Further, the use of the term "all" as emphasized above necessarily implies the pay increase will be given across the board without regard to merit. Protestants' arguments in this instance are in reality little more than policy arguments against the proposal, and would be more appropriately made to the public. The gist's explanation of the effect on existing law should not extend to describing policy arguments for or against the proposal, and the gist need only convey the practical, not the theoretical, effect of the proposal. In re Initiative Petition No. 409, 2016 OK 51 at ¶3; In re Initiative Petition No. 384, 2007 OK 48 at ¶8. A gist is sufficient if it apprises the voters of what the proposed measure is intended to do. In re Initiative Petition No. 384, 2007 OK 48 at ¶8.

III.

CONCLUSION

¶16 The gist of IP 416 properly alerts potential signatories to the changes being made by the new article should voters approve it. The gist provides potential signatories with sufficient information to make an informed decision about the true nature of the proposed constitutional change. In re Initiative Petition No. 344, 1990 OK 75, ¶14, 797 P.2d 326. The gist is also free from the taint of misleading terms and deceitful language. In re Initiative Petition No. 409, 2016 OK 51 at ¶3; In re Initiative Petition No. 384, 2007 OK 48 at ¶9. The gist of IP 416 is legally sufficient. Any petition for rehearing in this matter shall be filed no later than five (5) days from the date this opinion is handed down.

THE GIST OF INITIATIVE PETITION NO. 416, STATE QUESTION NO. 795 IS LEGALLY SUFFICIENT

CONCUR: COMBS, C.J., GURICH, V.C.J., KAUGER (by separate writing), WINCHESTER, EDMONDSON, and REIF, JJ.

CONCUR SPECIALLY: WYRICK, J. (by separate writing)

RECUSED: COLBERT, J.

FOOTNOTES

1 Title 34 O.S. Supp. 2015 § 9(B) provides:

B. The parties submitting the measure shall also submit a suggested ballot title to the Secretary of State which shall be filed on a separate sheet of paper and shall not be part of or printed on the petition. The suggested ballot title: 1. Shall not exceed two hundred (200) words; 2. Shall explain in basic words, which can be easily found in dictionaries of general usage, the effect of the proposition; 3. Shall not contain any words which have a special meaning for a particular profession or trade not commonly known to the citizens of this state; 4. Shall not reflect partiality in its composition or contain any argument for or against the measure; 5. Shall contain language which clearly states that a "yes" vote is a vote in favor of the proposition and a "no" vote is a vote against the proposition; and 6. Shall not contain language whereby a "yes" vote is, in fact, a vote against the proposition and a "no" vote is, in fact, a vote in favor of the proposition.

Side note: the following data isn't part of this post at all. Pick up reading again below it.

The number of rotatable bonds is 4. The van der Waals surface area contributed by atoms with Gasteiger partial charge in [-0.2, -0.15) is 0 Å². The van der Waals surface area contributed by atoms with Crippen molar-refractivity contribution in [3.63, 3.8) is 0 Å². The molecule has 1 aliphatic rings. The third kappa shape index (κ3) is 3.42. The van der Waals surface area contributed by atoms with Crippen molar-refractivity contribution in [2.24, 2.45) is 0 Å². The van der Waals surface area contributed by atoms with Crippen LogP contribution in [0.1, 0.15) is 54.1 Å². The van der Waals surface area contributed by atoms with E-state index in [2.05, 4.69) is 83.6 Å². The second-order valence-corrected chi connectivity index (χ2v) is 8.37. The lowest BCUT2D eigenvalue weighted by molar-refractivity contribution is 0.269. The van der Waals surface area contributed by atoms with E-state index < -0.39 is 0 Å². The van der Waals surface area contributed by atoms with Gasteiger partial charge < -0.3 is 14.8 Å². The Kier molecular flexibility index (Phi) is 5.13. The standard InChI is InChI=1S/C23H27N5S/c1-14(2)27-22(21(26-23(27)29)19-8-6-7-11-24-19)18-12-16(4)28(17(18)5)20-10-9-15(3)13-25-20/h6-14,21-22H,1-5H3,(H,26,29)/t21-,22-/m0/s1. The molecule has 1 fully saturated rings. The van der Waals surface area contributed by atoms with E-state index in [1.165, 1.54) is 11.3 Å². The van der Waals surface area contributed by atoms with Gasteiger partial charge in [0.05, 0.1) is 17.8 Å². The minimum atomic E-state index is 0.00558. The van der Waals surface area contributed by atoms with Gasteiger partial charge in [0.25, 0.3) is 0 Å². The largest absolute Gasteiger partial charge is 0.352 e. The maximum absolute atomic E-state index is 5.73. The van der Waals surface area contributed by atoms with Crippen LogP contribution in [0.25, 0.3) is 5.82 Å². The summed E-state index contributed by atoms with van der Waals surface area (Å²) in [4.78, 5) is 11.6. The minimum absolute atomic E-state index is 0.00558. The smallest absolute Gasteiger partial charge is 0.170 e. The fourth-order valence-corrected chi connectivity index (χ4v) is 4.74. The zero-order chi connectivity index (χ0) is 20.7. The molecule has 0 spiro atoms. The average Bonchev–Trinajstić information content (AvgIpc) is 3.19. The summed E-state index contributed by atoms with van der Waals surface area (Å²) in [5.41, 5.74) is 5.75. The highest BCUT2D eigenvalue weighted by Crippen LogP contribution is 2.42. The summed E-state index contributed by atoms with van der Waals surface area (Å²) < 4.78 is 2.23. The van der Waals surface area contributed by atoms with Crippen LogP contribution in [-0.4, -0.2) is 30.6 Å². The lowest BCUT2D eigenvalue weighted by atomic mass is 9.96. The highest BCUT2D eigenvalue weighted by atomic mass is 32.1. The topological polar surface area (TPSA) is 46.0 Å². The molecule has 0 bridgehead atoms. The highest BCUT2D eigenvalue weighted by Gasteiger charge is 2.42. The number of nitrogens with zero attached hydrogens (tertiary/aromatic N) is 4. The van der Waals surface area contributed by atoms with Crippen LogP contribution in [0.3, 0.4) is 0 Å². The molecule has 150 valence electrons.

2 For comparison, in OCPA Impact, Inc. v. Sheehan, this Court redrafted a ballot title because it failed to breakdown the actual amounts and allocation of revenue. 2016 OK 84. ¶11, 377 P.3d 138. That is not the case here.

KAUGER, J., with whom WINCHESTER, J., joins in concurring:

¶1 I agree with the majority that the gist fails to discuss retroactivity with specificity. It could certainly be written more clearly. Nevertheless, because the requirements for a ballot title are more extensive than the gist of the proposition, any ambiguity can clarified by the ballot title so that the voters will have the opportunity to cast an informed vote. See, OCPA Impact, Inc., v. Sheehan, 2016 OK 84, 377 P.3d 138 (Taylor, J., with whom Kauger and Winchester, JJ., join concurring).

Wyrick, J., concurring specially:

¶1 I concur for the reasons set forth in my separate opinion in Case No. 116,679, Oklahoma Independent Petroleum Association v. Potts, 2018 OK 24, --- P.3d ---.